This article is addressed to graduates who have a good first degree and who are interested in pursuing a career in publishing and who are weighing up their options. Now that Student Finance is available for postgraduate study, we are seeing good take-up of the University of Derby’ MA Publishing. If you’re wondering what the benefits might be of studying this programme, read on …
You’ve already studied three years for a university degree, and on the top shelf of your wardrobe your mortar board hasn’t yet had time to accumulate even a thin coating of dust. Naturally you turn your attention to your curriculum vitae, to honing your interview skills, and to improving your cover-letter writing techniques. You google Random Penguin, peruse some jobs sites, chat to a careers adviser, and let fly a volley of applications …
Many aspirant publishers, editorial assistants and marketing executives will find success in this way. Others will gain their foothold by first securing an internship. Historically, as I note elsewhere, the latter is a well-recognised path to enter the industry. So does one need an MA Publishing to get a job in this industry? The simple answer is no. One doesn’t.
First, and most obviously, a specific qualification is not required: unlike a lawyer, a surgeon, or an airline pilot, a publisher or an editor doesn’t need to be accredited as such. No licence, specific knowledge or even documented English language skills are required to edit or publish the work of another (don’t tell authors this, by the way). And, second, the vast majority of people working in publishing don’t have any kind of specific publishing qualification (although that is changing, and most do have a degree of some sort, often in English or the Humanities). I entered the industry a third of a century ago (!), long before publishing qualifications had even been dreamed of.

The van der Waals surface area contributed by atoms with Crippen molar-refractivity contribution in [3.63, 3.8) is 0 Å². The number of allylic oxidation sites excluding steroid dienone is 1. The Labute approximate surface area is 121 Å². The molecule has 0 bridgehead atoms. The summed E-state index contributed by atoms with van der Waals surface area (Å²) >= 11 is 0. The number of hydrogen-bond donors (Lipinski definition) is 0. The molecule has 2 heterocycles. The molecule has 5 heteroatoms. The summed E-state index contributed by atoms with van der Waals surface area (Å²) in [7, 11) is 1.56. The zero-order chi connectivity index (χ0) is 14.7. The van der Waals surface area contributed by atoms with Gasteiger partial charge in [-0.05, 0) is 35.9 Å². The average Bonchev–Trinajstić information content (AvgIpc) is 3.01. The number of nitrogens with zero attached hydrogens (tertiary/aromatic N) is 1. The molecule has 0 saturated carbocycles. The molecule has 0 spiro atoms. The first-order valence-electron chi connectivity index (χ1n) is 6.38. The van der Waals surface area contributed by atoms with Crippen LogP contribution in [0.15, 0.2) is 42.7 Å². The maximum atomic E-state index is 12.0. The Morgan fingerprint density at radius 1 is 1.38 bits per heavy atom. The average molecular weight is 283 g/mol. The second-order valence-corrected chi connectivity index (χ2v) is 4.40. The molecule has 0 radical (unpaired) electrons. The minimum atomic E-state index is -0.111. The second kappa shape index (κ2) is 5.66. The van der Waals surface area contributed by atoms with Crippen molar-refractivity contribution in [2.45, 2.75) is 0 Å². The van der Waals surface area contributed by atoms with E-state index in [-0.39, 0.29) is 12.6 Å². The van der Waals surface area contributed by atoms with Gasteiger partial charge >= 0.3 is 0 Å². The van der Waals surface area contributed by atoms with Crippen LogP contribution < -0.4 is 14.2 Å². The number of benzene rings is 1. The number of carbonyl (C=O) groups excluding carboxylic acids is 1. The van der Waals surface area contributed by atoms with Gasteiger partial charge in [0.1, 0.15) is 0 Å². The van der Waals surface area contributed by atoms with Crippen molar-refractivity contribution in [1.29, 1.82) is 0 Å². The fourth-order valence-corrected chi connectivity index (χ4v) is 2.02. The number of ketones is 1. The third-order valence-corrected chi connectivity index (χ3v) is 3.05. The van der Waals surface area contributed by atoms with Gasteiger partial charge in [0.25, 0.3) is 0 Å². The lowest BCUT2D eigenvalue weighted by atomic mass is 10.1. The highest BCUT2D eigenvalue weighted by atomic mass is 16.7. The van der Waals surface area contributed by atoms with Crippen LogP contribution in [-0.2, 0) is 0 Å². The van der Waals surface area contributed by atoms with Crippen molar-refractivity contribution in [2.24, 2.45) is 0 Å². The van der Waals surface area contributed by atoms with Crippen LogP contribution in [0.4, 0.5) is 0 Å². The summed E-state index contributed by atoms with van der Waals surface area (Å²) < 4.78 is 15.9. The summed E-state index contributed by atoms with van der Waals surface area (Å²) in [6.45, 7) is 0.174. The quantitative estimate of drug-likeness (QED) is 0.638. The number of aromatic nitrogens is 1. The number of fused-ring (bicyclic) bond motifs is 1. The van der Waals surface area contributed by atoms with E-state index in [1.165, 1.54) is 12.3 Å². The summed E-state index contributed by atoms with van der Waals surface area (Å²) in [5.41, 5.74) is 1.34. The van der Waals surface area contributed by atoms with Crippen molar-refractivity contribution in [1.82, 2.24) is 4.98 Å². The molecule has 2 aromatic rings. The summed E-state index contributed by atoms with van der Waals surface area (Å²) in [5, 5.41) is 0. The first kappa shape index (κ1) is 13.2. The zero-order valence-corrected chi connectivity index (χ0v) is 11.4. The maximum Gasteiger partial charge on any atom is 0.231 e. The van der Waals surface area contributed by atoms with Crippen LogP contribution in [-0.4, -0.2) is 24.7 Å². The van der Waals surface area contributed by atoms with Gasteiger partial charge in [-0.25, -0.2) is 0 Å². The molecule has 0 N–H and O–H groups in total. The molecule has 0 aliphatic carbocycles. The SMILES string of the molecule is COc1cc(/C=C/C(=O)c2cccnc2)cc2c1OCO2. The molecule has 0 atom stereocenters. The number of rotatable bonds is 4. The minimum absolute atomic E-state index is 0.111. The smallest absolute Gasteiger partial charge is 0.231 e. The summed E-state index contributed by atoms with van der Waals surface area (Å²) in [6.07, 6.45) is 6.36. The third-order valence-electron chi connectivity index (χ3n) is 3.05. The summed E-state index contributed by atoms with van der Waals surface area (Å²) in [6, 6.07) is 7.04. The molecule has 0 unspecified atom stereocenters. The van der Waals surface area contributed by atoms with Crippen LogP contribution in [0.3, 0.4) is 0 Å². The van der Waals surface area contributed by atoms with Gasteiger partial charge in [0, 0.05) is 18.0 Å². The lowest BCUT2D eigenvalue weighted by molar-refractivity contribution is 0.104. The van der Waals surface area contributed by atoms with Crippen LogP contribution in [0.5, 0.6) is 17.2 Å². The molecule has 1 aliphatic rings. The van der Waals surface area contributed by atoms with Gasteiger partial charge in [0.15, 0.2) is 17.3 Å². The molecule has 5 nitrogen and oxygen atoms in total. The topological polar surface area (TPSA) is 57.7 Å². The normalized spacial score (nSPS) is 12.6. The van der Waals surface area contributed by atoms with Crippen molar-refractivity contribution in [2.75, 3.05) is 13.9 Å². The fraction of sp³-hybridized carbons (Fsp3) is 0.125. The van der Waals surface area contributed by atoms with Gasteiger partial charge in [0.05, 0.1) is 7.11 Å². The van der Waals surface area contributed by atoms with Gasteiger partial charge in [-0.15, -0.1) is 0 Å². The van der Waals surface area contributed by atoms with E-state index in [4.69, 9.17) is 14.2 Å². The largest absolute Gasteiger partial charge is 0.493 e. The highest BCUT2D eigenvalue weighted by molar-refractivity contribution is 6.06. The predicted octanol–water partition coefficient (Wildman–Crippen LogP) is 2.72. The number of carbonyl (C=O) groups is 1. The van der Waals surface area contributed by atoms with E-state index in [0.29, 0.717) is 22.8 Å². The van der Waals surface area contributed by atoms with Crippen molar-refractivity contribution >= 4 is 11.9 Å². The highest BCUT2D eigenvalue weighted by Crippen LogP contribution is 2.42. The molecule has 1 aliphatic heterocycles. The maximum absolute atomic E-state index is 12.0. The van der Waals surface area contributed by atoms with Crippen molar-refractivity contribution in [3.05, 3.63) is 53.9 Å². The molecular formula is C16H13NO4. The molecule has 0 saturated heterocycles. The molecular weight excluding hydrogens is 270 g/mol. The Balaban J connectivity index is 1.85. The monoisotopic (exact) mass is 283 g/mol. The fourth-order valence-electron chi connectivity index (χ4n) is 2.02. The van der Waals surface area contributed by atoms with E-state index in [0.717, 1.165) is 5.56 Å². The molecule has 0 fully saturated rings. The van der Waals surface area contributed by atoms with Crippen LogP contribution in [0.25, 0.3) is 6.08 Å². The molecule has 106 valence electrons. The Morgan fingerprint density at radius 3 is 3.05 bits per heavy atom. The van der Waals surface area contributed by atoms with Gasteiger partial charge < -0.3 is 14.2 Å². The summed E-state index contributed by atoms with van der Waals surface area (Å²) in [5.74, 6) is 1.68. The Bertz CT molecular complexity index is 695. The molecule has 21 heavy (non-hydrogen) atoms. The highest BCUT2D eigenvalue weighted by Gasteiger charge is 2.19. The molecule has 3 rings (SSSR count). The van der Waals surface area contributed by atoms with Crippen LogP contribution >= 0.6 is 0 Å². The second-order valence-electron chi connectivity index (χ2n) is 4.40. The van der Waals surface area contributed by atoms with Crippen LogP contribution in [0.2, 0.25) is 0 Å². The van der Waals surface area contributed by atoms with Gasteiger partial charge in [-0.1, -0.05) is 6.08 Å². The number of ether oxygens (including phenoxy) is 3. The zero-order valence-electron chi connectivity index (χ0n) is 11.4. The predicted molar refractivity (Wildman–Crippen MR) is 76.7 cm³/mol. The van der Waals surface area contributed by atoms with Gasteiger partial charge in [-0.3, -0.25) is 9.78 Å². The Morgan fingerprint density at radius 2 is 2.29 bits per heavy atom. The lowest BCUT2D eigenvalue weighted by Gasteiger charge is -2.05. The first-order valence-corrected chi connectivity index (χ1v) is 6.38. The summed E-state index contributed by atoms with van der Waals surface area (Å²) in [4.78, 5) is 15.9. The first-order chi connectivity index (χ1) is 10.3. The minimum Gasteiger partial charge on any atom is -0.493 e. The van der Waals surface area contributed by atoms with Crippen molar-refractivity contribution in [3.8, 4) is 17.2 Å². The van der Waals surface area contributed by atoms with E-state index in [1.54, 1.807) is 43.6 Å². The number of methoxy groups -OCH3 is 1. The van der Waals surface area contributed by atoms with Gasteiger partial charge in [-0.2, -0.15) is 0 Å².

So why do some students decide to delay their entry to the jobs market and choose to go on for one more year of study? Why attain a ‘Level 7’ qualification if none is technically required? Why study a Master’s in Publishing?
Funnily enough I don’t believe there is a large corpus of objective research that can give a definitive answer on the benefits of an MA in subjects such as Publishing (although some might become available in a year or two). What we have is a range of evidence – from personal narratives, individual career trajectories, and a host of anecdotal information – that can give some general clues about what a Master’s might be able to do for your career. Some aspects are fairly simple to document or quantify; others are more elusive, while yet others are almost philosophical or life-changing in nature, as we shall see.
The straightforward benefits of an MA
If we begin with the simple ones: a specific postgraduate programme in this area will ‘teach’ you industry-specific knowledge. I use quotation marks around the word teach because one of the qualitative differences between postgraduate and undergraduate study is that good Master’s programmes (such as the Derby MA, which I designed: ahem!) put student learning, rather than teaching per se, at the heart of their curricula. This quote from J. Biggs (Teaching for Quality Learning at University, 2003) puts it quite well:
As we learn [at university level] our conceptions of phenomena change, and we see the world differently. The acquisition of information itself does not bring about such a change, but the way we structure that information and think with it does. … Education is about conceptual change, not just the acquisition of knowledge.